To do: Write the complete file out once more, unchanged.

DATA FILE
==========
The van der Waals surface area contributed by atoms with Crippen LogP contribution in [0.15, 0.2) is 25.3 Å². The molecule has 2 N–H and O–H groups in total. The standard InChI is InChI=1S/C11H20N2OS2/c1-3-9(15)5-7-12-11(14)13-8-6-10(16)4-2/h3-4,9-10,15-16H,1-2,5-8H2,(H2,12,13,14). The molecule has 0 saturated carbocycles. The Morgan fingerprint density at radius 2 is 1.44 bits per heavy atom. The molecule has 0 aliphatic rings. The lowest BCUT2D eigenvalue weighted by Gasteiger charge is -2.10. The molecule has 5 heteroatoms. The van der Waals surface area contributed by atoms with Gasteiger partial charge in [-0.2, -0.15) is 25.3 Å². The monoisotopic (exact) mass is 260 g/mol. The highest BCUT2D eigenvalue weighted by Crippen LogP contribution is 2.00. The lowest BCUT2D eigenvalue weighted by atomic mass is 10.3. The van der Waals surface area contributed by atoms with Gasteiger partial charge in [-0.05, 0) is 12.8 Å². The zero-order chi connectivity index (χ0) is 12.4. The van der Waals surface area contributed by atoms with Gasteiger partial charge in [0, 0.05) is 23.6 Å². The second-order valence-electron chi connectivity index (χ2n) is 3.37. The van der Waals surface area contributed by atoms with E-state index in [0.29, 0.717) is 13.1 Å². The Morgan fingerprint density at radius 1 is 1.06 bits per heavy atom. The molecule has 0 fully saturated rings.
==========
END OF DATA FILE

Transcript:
The van der Waals surface area contributed by atoms with Crippen LogP contribution in [0.15, 0.2) is 25.3 Å². The molecule has 2 N–H and O–H groups in total. The standard InChI is InChI=1S/C11H20N2OS2/c1-3-9(15)5-7-12-11(14)13-8-6-10(16)4-2/h3-4,9-10,15-16H,1-2,5-8H2,(H2,12,13,14). The molecule has 0 saturated carbocycles. The Morgan fingerprint density at radius 2 is 1.44 bits per heavy atom. The molecule has 0 aliphatic rings. The lowest BCUT2D eigenvalue weighted by Gasteiger charge is -2.10. The molecule has 5 heteroatoms. The van der Waals surface area contributed by atoms with Gasteiger partial charge in [-0.2, -0.15) is 25.3 Å². The monoisotopic (exact) mass is 260 g/mol. The highest BCUT2D eigenvalue weighted by Crippen LogP contribution is 2.00. The lowest BCUT2D eigenvalue weighted by atomic mass is 10.3. The van der Waals surface area contributed by atoms with Gasteiger partial charge in [-0.05, 0) is 12.8 Å². The zero-order chi connectivity index (χ0) is 12.4. The van der Waals surface area contributed by atoms with Gasteiger partial charge in [0, 0.05) is 23.6 Å². The second-order valence-electron chi connectivity index (χ2n) is 3.37. The van der Waals surface area contributed by atoms with E-state index in [0.29, 0.717) is 13.1 Å². The Morgan fingerprint density at radius 1 is 1.06 bits per heavy atom. The molecule has 0 fully saturated rings.